Tree rings can tell us about the weather and climate history

We’ve all heard it before. Tree rings can tell us the age of a tree, but did you know they can also tell us the weather?

What You Need To Know

  • Tree rings can tell us the age of the tree
  • They can also help us determine what years were colder, warmer, drier and wetter
  • Studying tree rings can help us predict future climate

How to prep for research

There are a couple of things to consider before scientists survey trees.

First, they must find a site where humans haven’t affected the area with logging or other research.

Then they pick a group of the same species of trees to take samples from. Having numerous samples from the same area can provide a more reliable look at climate similarities over the years. 

Christine Buhl, a forest health specialist for the Oregon Department of Forestry, uses an increment borer to core a dead western red cedar at Magness Memorial Tree Farm in Sherwood, Ore., Wednesday, Oct. 11, 2023. (AP Photo/Amanda Loman)

How scientists take samples

Much like coring an apple, scientists core the trees with an instrument called an increment borer.

This allows them to take a thin sample that shows the rings from the outside to the center of the tree.

This method does not harm the tree, and the tree can heal quickly after it’s cored.

After coring the tree, the National Oceanic and Atmospheric Administration (NOAA) says that the scientists return to the lab, sand the samples so every ring is perfectly visible, and place them upright for a microscope to begin research.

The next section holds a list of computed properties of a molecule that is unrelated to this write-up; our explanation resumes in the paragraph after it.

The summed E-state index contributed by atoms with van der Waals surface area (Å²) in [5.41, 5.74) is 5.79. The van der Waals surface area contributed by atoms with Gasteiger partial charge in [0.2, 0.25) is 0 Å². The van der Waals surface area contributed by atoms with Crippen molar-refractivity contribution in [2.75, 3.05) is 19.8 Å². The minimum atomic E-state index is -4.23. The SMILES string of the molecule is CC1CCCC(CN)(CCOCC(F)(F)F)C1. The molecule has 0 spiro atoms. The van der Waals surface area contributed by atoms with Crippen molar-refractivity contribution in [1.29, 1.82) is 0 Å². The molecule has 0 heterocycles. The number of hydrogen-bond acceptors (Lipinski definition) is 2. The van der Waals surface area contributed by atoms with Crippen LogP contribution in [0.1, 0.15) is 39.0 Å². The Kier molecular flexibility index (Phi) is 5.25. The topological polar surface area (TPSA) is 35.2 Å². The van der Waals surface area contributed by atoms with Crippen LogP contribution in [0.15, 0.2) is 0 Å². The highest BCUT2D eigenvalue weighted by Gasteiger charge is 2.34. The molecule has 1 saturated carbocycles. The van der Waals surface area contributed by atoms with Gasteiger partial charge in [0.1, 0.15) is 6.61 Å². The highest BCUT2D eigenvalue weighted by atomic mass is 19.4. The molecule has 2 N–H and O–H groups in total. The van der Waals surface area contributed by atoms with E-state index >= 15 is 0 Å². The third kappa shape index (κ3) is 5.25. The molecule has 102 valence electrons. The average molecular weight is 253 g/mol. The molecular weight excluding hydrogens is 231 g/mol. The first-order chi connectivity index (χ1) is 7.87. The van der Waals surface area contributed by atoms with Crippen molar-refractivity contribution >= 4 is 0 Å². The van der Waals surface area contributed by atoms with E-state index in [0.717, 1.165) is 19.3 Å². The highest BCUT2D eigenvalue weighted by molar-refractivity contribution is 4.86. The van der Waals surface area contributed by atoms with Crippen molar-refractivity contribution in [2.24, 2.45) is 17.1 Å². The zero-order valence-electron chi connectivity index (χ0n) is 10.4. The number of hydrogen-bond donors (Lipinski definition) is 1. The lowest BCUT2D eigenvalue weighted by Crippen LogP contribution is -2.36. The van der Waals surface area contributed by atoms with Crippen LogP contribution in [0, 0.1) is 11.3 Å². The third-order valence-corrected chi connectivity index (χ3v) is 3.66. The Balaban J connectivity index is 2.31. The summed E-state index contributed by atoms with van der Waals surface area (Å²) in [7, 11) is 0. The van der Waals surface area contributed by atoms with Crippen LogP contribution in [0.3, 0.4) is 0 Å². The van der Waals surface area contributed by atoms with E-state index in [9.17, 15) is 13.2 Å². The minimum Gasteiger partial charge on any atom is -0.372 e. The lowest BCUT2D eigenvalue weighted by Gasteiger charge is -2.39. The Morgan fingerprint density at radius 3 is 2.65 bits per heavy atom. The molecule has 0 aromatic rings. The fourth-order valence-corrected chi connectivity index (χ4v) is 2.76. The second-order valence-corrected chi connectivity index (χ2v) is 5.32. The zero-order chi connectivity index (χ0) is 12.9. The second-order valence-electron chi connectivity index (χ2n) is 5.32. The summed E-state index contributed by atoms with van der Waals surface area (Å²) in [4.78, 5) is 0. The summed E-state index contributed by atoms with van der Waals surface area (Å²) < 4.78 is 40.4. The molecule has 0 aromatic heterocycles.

What the rings tell us

Counting the rings on the sample can tell us the trees’ age, but it can also tell us what weather patterns were like each year.

NOAA explains, “trees will have narrow rings during cold periods and wider rings for warm periods.”

They also say “trees that depend heavily on moisture during the growing season will have wider rings during rainy periods and narrower rings during dry periods.”


How this helps us

Studying tree rings can help scientists determine what climate was like for each year the tree was alive.

Because trees can live for hundreds to thousands of years, we can see what the climate was like well before record-keeping began for most in the 1800s.  

Determining climate through tree rings over the past thousands of years can help reveal weather patterns and predict what climate we might see in the future.

Our team of meteorologists dives deep into the science of weather and breaks down timely weather data and information. To view more weather and climate stories, check out our weather blogs section.

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